to existence. In that short time we have increased our territory one-fourth, and subjected the enemy to many disgraceful and disastrous defeats. But our brave, skillful, and able Generals, panting themselves for the battle, have restrained the ardor of their troops, pursued the Fabian, the Washingtonian, and Wellingtonian policy, and fought only when they were prepared and could fight on equal terms. Such has been the policy and practice of Beauregard, of Jolinston, of Magruder, of Lee, McCulloch, Wise, and Floyd; and our President, a distinguished scientific and practical soldier, and wise civilian, has concurred in, approved of, and directed this safe, prudent, humane, Fabian strategy. His Secretary of War, and the rest of his Cabinet, have agreed with him and were a unit on this subject. Everybody who knows anything about military affairs — everybody who is acquainted with the numbers, position, and all the surrounding circumstances of the opposing armies — speaks in terms of
ri have rallied. The people of Arkansas, Texas, Louisiana and other Southern States, seeing that the loyal Missourians were willing to help themselves, marched gallantly to their aid.--The army of three months men, hastily recruited by General McCulloch, won the first great victory at Springfield. Their terms of service having expired, they went home, and now General McCulloch is at the head of a new army enlisted for long service, and marching again for the heart of the State. The succeGeneral McCulloch is at the head of a new army enlisted for long service, and marching again for the heart of the State. The success at Springfield produced a great accession of recruits to the army of General Price and of General Rains, chiefly of Missouri volunteers; and the victory and whole sale capture of valuable munitions at Lexington are, in great part, the fruit of Springfield. Gen. Price is a true man, and a brave soldier. He is of the old Prince Edward (Va) race of Prices. He may be said to be in possession of all Western Missouri,--at the head, as he is, of twenty thousand men flushed with two victories,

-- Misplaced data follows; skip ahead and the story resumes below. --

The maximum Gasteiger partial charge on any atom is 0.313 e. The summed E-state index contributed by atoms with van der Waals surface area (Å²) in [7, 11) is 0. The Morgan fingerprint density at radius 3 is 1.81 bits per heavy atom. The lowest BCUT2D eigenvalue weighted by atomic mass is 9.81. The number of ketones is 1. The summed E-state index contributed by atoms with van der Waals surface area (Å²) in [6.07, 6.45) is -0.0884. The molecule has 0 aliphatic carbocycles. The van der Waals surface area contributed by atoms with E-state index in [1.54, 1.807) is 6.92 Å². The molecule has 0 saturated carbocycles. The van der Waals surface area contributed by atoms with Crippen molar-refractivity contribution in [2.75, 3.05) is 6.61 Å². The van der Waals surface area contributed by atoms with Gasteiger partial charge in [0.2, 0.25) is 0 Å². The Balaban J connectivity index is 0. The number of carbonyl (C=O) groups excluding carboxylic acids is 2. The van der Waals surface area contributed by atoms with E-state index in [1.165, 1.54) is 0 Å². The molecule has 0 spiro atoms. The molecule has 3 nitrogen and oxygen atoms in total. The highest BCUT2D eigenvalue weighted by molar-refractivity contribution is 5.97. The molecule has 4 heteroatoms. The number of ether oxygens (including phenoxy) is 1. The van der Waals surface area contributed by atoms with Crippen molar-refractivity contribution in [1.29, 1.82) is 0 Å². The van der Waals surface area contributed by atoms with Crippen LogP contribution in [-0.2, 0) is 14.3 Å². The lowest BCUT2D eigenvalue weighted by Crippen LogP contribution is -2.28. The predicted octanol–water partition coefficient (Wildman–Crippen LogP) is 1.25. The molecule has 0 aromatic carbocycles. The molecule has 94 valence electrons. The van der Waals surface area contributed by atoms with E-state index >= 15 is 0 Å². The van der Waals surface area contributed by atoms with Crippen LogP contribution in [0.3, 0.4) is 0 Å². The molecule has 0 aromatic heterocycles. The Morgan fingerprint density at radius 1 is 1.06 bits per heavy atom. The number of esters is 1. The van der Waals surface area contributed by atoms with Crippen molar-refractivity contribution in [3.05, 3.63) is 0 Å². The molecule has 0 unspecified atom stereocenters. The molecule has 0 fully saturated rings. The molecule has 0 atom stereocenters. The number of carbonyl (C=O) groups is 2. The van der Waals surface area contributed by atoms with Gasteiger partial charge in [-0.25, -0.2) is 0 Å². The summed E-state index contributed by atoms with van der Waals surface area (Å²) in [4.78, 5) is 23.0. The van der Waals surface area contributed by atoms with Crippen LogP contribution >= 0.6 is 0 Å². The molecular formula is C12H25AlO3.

y for the Confederacy were that confidence to be diminished by unjust criticism. The men who have fought our battles know better how to appreciate our Generals than peaceful citizens who have never smelt gunpowder. Such men as Johnston, Beauregard, Smith, and others who might be named, on the Potomac; such Generals as Lee and Loring in Western Virginia; such a master of his profession as Gen. Albert S. Johnston; such accomplished soldiers and strategists as Generals Hardee, Magruder, McCulloch, Price, Hill, Polr, and others, are not to be found in any other army on this continent.--The South has shown its good sense in calling to the control of its forces educated military men, and has been fortunate in securing not only soldiers, but men of sense and character, of dignity, self-respect, and conscience, who appreciate the responsibility of their positions, and have as much to lose by disaster as any one else in the Southern Confederacy; probably more. Having selected our agents